Calculating ULP distance between two floating point numbers (quickly)

I need to compare floating point numbers for near-equality. I would like to compare them based on the ULP distance (see here if you aren’t familiar/need a refresher).

The most straightforward way to do this, as far as I know, is to convert the bits that make up the floating point numbers into their equivalent integers, and then take the difference of the two resulting integers as the ULP distance.

The very naive solution I have come up with is to do something like this in Julia is:

function ULPsBetween(a::Float64, b::Float64)
    a = bitstring(a)
    b = bitstring(b)
    aintegerrepresentation = parse(Int, a; base=2)
    bintegerrepresentation = parse(Int, b; base=2)
    return aintegerrepresentation - bintegerrepresentation

This code works correctly, but it’s very slow since it calls bitstring() and parse(). I used BenchmarkTools to evaluate the performance, and its on the order of 1 microsecond. For the number of times this function will be called in my program, that is very slow.

In C, we can do something like this instead of the parse() function:

int64_t floatToInt(double f)
    int64_t r;
    memcpy(&r, &f, sizeof(double));
    return r;

This code executes on the order of a few nanoseconds.

Obviously, I’m not using Julia correctly. But what would a more elegant/faster solution look like? Any ideas?

For now, I will probably write a Julia function that calls the C code above with ccall(). But I would really prefer to have everything in pure Julia. Finally, I searched quite a bit and couldn’t find anything about calculating the ULP distance in Julia on here or StackOverflow, so this post may be useful to others who find themselves in the same situation in the future.

Thank you!

Either use reinterpret to convert your floats to integers and extract the bit patterns from that or rescale the output of significand or frexp.

Is using isapprox an option? You can give it an absolute or relative allowed difference.

In case it isn’t, the code from your link would look like this in julia:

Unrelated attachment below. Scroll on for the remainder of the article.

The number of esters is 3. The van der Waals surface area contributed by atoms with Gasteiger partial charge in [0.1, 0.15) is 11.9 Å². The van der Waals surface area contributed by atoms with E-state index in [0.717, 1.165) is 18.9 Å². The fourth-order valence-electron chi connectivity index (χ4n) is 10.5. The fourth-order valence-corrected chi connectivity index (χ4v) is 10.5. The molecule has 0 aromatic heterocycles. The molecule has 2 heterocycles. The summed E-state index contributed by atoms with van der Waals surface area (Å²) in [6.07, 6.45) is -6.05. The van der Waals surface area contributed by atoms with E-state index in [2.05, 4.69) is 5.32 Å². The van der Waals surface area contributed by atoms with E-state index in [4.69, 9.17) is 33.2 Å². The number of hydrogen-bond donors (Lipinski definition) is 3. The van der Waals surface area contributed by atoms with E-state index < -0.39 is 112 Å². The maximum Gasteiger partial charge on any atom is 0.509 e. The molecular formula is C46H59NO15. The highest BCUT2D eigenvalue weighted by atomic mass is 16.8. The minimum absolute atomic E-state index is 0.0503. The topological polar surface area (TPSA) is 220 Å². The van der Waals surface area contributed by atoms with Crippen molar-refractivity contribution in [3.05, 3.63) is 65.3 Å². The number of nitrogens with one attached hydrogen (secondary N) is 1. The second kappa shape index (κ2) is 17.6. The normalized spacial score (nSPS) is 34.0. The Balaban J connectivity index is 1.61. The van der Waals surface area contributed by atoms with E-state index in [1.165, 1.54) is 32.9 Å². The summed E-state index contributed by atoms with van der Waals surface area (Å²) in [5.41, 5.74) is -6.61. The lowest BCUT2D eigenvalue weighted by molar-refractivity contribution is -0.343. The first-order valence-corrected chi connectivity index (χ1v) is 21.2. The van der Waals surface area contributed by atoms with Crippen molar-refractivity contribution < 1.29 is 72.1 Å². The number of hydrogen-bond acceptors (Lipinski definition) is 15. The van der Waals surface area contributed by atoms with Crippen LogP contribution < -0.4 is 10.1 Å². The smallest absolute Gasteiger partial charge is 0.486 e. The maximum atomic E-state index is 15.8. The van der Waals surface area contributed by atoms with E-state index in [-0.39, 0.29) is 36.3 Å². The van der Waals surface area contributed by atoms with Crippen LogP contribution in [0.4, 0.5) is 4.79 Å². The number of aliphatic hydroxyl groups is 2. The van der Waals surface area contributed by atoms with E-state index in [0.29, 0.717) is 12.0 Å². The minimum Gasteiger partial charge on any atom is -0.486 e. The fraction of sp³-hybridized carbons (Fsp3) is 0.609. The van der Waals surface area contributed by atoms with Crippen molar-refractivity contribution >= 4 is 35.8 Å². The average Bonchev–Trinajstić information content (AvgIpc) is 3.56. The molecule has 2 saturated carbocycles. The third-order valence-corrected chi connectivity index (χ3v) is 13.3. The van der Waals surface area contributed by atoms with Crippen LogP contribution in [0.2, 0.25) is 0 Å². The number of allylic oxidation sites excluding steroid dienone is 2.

function ulpsBetween(a::Float64, b::Float64)
    a == b && return 0
    isnan(a) || isnan(b) && return typemax(Int)
    isinf(a) || isinf(b) && return typemax(Int)
    a_int = reinterpret(Int64, a)
    b_int = reinterpret(Int64, b)

    (a_int < 0) != (b_int < 0) && return typemax(Int)

    return abs(a_int - b_int)

Still, the link discusses precisely why this sort of comparison usually isn’t a good idea (and isapprox is usually the best choice anyway). It’s implemented like this:

function isapprox(x::Number, y::Number;                                                                                          
                  atol::Real=0, rtol::Real=rtoldefault(x,y,atol),                                                                
                  nans::Bool=false, norm::Function=abs)                                                                          
    x == y || (isfinite(x) && isfinite(y) && norm(x-y) <= max(atol, rtol*max(norm(x), norm(y)))) || (nans && isnan(x) && isnan(y)

which you can find via @edit isapprox(0.5, 1.0) at base/floatfuncs.jl:360.

Like @GunnarFarneback suggested, something like this?

ulpdistance(a, b) = -(reinterpret.(Int, (b, a))...)

Could make it a bit less terse, maybe… Runtime is a couple of ns.

Hm, I see that @Sukera wrote something similar, it looked totally different at first glance.

That approach ignores special handling NaN and Inf though.

Yeah, yeah, boring :wink:

Wow, I wasn’t expecting such excellent answers so quickly! What a great community. I’m glad I adopted Julia for this project.

reinterpret() was exactly what I needed.

I will look into using isapprox() instead of the ULP method.

If what you actually want is approximate comparison of floats, then that’s exactly what isapprox is for.

It seems to me that a more reliable way than comparing integer representations (which won’t work if the two numbers are more than a factor of two apart) would be just to use (b - a) / eps(a):

julia> a, b = 1.1, nextfloat(1.1)
(1.1, 1.1000000000000003)

julia> (b - a) / eps(a)